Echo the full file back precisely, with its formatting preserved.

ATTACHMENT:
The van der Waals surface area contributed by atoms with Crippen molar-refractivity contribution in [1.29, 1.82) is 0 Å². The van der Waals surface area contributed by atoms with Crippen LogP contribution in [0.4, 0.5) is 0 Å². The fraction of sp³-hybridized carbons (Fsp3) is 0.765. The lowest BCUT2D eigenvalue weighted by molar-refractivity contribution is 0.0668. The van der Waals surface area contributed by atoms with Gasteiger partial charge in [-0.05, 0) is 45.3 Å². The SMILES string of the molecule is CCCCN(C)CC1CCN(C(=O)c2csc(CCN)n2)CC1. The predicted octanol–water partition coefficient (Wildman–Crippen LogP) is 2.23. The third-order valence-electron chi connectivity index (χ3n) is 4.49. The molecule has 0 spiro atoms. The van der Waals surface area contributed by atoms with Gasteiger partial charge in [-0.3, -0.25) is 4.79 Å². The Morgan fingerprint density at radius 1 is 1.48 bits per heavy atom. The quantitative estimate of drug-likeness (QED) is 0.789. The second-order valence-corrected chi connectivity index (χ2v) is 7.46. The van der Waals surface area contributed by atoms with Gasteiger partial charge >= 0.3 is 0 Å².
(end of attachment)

The van der Waals surface area contributed by atoms with Crippen molar-refractivity contribution in [1.29, 1.82) is 0 Å². The van der Waals surface area contributed by atoms with Crippen LogP contribution in [0.4, 0.5) is 0 Å². The fraction of sp³-hybridized carbons (Fsp3) is 0.765. The lowest BCUT2D eigenvalue weighted by molar-refractivity contribution is 0.0668. The van der Waals surface area contributed by atoms with Gasteiger partial charge in [-0.05, 0) is 45.3 Å². The SMILES string of the molecule is CCCCN(C)CC1CCN(C(=O)c2csc(CCN)n2)CC1. The predicted octanol–water partition coefficient (Wildman–Crippen LogP) is 2.23. The third-order valence-electron chi connectivity index (χ3n) is 4.49. The molecule has 0 spiro atoms. The van der Waals surface area contributed by atoms with Gasteiger partial charge in [-0.3, -0.25) is 4.79 Å². The Morgan fingerprint density at radius 1 is 1.48 bits per heavy atom. The quantitative estimate of drug-likeness (QED) is 0.789. The second-order valence-corrected chi connectivity index (χ2v) is 7.46. The van der Waals surface area contributed by atoms with Gasteiger partial charge >= 0.3 is 0 Å².